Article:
Dark Matter makes up about 25% of the Universe, but we can’t see it or feel it (or hear it or anything it!) We can only tell it’s there by its effect on other things due to its gravity.
And don’t even ask about Dark Energy! We know almost nothing about that, but it needs to be about 70% of the Universe so that our observations of the Universe’s expansion make any sense at all.
These six galaxy clusters have their Dark Matter shown in blue.
Dark Matter doesn’t interact with light, so it’s invisible. The blue shading has been added here by computer. The Dark Matter is found by looking at how light bends because the dark matter’s gravity has affected the shape of space.
Image credits: NASA, ESA, D. Harvey (École Polytechnique Fédérale de Lausanne, Switzerland), R. Massey (Durham University, UK), the Hubble SM4 ERO Team, ST-ECF, ESO, D. Coe (STScI), J. Merten (Heidelberg/Bologna), HST Frontier Fields, Harald Ebeling(University of Hawaii at Manoa), Jean-Paul Kneib (LAM)and Johan Richard (Caltech, USA)
There’s a lot of Dark Matter out there. It causes so much gravity that galaxies clump together in clusters.
This is the Formax cluster about 60 million light years from Earth.
Image credit: NASA/JPL-Caltech
Dark Matter detection challenge. Try to make a model that shows how astronomers can work out where dark matter is.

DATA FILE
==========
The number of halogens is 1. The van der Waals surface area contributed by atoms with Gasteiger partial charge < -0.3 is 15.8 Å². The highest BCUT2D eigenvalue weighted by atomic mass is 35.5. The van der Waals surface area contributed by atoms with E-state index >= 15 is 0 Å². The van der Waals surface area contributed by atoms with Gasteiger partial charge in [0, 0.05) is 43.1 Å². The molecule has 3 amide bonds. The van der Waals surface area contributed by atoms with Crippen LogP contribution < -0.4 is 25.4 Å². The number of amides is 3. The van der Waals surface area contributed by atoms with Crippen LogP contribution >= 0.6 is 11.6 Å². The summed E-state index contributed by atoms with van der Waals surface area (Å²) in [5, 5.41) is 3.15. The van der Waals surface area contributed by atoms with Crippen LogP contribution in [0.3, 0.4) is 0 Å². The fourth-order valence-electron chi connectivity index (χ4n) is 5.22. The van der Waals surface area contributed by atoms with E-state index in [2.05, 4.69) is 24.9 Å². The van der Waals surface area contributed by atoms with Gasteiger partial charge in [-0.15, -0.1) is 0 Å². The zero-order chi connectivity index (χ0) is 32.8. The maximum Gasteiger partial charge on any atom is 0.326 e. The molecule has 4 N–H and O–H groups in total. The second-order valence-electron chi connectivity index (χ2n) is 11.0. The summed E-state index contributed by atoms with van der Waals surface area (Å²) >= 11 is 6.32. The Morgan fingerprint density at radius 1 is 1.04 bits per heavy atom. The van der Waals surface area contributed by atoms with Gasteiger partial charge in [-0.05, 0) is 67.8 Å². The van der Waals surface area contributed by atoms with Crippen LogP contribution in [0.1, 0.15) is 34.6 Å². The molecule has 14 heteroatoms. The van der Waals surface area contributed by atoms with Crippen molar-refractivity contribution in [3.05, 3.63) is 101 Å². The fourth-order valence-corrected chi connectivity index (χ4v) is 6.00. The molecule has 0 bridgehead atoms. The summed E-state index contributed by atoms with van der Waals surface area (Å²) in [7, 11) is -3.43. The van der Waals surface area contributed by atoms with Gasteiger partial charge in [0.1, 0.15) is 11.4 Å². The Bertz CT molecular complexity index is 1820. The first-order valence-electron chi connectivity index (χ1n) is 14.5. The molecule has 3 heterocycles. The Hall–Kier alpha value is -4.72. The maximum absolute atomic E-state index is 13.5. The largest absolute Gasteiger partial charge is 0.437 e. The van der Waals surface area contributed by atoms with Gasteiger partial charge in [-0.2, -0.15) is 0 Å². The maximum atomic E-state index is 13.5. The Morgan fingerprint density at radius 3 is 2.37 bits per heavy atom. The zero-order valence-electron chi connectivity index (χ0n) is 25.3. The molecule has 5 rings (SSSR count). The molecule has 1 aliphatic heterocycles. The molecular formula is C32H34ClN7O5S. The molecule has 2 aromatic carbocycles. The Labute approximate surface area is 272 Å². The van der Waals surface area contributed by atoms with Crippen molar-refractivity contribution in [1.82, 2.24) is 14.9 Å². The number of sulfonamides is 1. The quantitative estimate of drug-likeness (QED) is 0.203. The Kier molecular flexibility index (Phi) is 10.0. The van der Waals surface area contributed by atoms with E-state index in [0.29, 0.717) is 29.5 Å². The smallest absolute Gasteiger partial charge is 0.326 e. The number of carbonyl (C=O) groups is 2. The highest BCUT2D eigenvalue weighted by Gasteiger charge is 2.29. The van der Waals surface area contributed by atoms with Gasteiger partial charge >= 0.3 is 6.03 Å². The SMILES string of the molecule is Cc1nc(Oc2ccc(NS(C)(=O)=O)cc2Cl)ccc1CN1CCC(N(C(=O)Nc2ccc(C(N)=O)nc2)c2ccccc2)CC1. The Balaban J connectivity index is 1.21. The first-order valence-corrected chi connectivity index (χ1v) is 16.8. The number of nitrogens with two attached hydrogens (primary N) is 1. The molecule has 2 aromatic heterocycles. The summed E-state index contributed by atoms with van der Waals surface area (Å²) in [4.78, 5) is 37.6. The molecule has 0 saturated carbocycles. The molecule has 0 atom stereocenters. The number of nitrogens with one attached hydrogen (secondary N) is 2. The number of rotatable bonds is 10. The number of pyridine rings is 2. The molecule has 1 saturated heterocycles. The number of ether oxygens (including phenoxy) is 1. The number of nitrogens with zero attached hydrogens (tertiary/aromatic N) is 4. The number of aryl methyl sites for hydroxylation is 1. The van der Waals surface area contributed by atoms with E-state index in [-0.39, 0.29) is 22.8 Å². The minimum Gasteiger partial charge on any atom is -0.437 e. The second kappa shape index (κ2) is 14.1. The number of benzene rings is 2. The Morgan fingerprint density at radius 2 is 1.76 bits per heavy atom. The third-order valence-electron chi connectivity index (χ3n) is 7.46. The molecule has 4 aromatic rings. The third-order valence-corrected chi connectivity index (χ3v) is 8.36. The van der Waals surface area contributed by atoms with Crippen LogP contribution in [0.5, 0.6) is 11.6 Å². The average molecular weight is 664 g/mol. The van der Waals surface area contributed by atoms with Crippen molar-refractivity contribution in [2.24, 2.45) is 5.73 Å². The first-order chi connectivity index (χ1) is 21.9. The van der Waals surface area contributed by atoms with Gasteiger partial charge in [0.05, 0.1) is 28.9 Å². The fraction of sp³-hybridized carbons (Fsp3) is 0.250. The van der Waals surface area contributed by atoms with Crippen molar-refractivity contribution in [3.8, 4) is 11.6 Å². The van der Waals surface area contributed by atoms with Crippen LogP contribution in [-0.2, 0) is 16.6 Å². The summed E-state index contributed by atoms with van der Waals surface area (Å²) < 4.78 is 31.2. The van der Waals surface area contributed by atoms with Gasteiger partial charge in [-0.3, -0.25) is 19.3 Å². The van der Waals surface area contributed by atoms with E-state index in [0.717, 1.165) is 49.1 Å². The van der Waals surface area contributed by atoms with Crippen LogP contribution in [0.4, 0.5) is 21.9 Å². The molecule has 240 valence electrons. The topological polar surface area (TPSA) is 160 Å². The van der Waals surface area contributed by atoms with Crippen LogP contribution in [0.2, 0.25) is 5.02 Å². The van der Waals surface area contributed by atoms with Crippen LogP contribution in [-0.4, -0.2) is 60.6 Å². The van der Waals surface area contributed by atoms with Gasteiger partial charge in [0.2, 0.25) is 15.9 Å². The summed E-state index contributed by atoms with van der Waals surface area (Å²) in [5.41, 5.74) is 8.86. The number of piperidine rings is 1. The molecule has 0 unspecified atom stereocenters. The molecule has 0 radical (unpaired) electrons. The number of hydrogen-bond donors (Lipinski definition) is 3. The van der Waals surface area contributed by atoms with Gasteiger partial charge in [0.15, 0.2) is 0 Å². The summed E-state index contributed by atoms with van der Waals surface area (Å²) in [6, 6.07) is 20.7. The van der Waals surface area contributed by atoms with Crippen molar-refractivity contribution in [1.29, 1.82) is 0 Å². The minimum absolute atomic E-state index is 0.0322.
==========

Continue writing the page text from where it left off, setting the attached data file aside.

Stuff a pillow case with some bits of clothing – shirts and socks work well. Make some shapes with the stuffing so that there are hills and valleys on the top of the pillow case. If you roll a small ball or marble down over the surface, it will change direction following the shapes of the clothes.
The challenge is to get somebody else to try and draw out where they think the clothes ‘hills and valleys’ are from just watching the movement of the ball. You could really test them by taking a video like this one:
Awesome tip: if you have a glow in the dark ball and record a video of it with the lights off then only the ball will be visible, not the pillow shapes!
Scientists used the ball on the pillows idea, following the paths of light rays to make this map of Dark Matter in the Universe
Image credit: NASA/ESA and R. Massey (California Institute of Technology)
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